Based on a general war:
In theory, the Internet is a decentralized network in which there are multiple routes from computer to computer. Even with widespread destruction - from bomb strikes, sabotage, power outages, whatever, this would remain true. But..
Most Internet bandwidth will come from major PoPs (Point of presences) and their high speed lines, owned by major telcos. So a city may have the vast majority of it's internet traffic going through perhaps 2 or 3 major switch centers. Take these out and most of your bandwidth is gone. Take out the fibres connecting these PoPs and again, you lost most bandwidth. No doubt alternative routes will be found but at a fraction of the bandwidth.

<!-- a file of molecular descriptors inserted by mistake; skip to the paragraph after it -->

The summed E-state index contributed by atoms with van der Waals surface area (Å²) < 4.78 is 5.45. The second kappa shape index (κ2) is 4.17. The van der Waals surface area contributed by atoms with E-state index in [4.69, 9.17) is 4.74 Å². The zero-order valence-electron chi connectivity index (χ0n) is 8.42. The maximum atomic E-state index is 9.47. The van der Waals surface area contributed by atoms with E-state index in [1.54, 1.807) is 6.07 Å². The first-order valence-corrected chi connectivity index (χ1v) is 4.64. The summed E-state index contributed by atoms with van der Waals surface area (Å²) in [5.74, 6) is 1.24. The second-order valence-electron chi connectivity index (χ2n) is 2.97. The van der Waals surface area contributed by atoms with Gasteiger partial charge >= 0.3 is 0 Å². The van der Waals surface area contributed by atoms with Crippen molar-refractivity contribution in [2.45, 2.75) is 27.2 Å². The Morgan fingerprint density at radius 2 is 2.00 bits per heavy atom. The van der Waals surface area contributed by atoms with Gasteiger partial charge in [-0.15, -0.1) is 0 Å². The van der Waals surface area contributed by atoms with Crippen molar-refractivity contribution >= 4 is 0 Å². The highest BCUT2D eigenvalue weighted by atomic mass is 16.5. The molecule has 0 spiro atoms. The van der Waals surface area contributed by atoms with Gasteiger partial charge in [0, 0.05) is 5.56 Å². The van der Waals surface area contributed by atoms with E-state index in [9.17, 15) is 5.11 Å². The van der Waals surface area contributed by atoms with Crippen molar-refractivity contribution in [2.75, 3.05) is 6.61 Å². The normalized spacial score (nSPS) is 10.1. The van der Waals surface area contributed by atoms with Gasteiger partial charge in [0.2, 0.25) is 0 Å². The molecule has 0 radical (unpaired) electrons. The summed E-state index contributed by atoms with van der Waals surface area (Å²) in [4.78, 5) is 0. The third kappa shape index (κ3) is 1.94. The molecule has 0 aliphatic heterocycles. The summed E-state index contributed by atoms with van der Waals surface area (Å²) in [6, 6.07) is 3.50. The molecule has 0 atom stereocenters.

Most of the major sites exist on server farms in data centers. Think Google (including all their services), YouTube, Facebook, Wikipedia, Stack Overflow (the horror!), eCommerce, etc. All based in data canters. In a major war, expect most of these to at least lose power if not physically damaged. So you'd be back to running your own server. Most of what we
If the root DNS system is taken down, then IIRC most of the World Wide Web would also go down.
Most of what we think of as the Internet would probably go down. Network geeks would probably be able to use something based on older pre-Web technologies with much lower bandwidth requirements, but the modern internet (which is far more of a centralized model nowadays) would mostly go down.